Lori Farmer Samvel Siradeghyan: Government Must Focus on Agriculture Since Pandemic Has Closed Border with Georgia
It was noon. The blazing sun high above.
I met Samvel Siradeghyan at his peach orchard in the village of Tchotchkan in Armenia’s northern Lori Province.
He’s watering his trees. He’s one of the lucky ones that has accessible irrigation water. Some 45% of the village’s arable land isn’t cultivated due to a lack of water.
I ask him about the coronavirus and if it’s had an impact on farming in the region. He says the virus has not yet reached Tchotchkan.
He says the economic consequences of the virus will be felt by local landowners come the winter.
"The Georgian government has waived irrigation water tax for about 42,000 farmers this year. Let Nikol Pashinyan give us free irrigation water and say, go, water the fields, grow crops. Then Armenia will see its agriculture develop,” says Siradeghyan.
He has a reputation as a good farmer in Tchotchkan. He has 3,000 meters of almond and 8,000 meters of peach orchards. He planted the almond orchard eight years ago. This year will be the first that the trees will produce fruit. The red peach harvest will start in fifteen days.
Siradeghyan also grows apricots. He shook one of the trees and the apricots rained down. His son, Narek, is responsible for collecting the apricots to distill vodka.
Narek has a teaching degree but works alongside his father in the orchard. He can earn more farming.
The family, in addition to the orchard, raise some chickens, pigs and a cow. The elder Siradeghyan has also been growing tobacco for the past twenty years.
Last year, he planted three hectares of tobacco. This year, he’s growing tobacco on 17 hectares leased from villagers who don’t farm their lands. It’s all part of an agreement struck with the International Masis Tobacco company.
Under the agreement, the company paid Samvel Siradeghyan 5 million drams in advance for sowing tobacco. He received seeds from the company, which he planted in his greenhouse. The spring seedlings were planted, by tractor, in the field. In the past, it was done by hand.
Siradeghyan says such farming technology is new for Armenia.
“We own the tractor. Masis Tobacco gave us the tiller,” he says, adding that the new equipment decreases plating time by a factor of five.
Twelve workers were out in the tobacco field during this reporter’s visit to the Siradeghyan farm. Eight were from Tchotchkan and the rest from the neighboring village of Ayroum.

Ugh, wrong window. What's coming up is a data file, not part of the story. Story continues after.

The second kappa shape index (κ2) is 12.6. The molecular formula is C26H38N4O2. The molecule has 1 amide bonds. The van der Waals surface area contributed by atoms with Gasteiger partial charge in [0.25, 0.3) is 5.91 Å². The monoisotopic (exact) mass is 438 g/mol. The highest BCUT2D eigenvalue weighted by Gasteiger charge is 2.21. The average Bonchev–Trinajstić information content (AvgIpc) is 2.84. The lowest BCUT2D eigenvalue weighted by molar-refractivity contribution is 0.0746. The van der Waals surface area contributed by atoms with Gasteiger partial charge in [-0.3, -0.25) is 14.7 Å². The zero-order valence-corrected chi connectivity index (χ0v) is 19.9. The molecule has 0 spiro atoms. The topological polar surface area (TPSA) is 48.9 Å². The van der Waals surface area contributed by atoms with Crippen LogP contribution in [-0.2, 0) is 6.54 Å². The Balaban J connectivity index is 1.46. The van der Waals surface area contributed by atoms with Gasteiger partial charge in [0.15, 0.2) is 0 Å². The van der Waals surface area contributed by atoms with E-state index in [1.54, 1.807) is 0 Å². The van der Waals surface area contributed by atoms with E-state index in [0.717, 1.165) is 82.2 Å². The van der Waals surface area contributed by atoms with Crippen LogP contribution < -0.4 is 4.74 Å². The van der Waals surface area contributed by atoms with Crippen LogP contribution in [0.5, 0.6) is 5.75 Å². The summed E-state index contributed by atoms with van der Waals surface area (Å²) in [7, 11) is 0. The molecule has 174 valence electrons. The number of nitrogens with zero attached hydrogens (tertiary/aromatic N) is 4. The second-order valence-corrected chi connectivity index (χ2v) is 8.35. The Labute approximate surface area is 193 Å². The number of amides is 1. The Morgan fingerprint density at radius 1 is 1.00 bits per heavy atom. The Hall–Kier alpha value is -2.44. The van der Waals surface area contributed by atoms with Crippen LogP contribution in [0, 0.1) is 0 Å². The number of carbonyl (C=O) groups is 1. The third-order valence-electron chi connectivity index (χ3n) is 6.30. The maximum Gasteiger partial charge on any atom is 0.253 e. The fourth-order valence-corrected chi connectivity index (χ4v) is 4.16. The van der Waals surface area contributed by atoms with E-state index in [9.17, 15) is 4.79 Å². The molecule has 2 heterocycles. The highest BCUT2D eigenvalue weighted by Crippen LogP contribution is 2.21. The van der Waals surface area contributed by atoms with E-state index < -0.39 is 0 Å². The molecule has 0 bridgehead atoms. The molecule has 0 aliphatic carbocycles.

"I love farming. I feel good working collectively in the fields, even though it’s hard work. I’m paid 4,000 drams a day. It’s a small amount for the hard work we do, but if that’s the case, we must adapt. It would be great to earn 5,00-6,000 drams for an eight-hour day,” says Alvard Gigolyan.
Marietta Bazazyan, Rita Baghdasaryan and Baghdasar Baghdasaryan come from Ayrum, near Noyemberyan, to work in the Tchotchkan tobacco fields.
"Just let there be work. I die of idleness at home. Samvel Siradeghyan is also a good person. He pays a salary of 4,000 drams a day. I have three children. I don't have a husband. My eldest son is a contract soldier, he behaves. No, I'm incredibly happy. It's a nice job. I have raised my children with such work,” says Marieta Bazazyan.
"We are experienced tobacco field hands, but we are new in this field. We have been working here for twenty days," say Rita Baghdasaryan.
Rita was working in the field with her husband and son. According to her husband, Baghdasar Baghdasaryan, they are frustrated when there is no work. They have three children. "We won’t say that the work of a farmer is easy, but we are thankful that today we have a job, work and live," says Mr. Baghdasaryan.
Siradeghyan says the tobacco will be harvested in 15-20 days and the crop handed over to Masis Tobacco.
"The tobacco crop is mine. I just have to pay for the cultivation. To be more precise, I must harvest 15 tons of crop per hectare to earn an income. It’s possible that I’ll reach the target,” says Siradeghyan, adding that he’s most likely get 80-86 drams per kilo of tobacco and that the price is based on the quality of the product.
I ask him about his income from tobacco farming.
"Even if there is no income, this is a job for me. I also work as technologist for Masis Tobacco, earning 100,000 drams per month,” he replies.
We also visit his tomato patch. The sight of the small, but abundant, ripening fruit on the vines makes him break out in a beam of contentment
"Georgia lies behind that mountain," he says, pointing to it. “For years, our villagers would bring tomatoes, cucumbers and fruit from Georgia to sell in our market, instead of farming themselves. The Armenian-Georgian border is now closed, and there’s no way to bring produce product from Georgia. Nikol Pashinyan's government, whether it wants to or not, must turn its attention to our uncultivated lands.”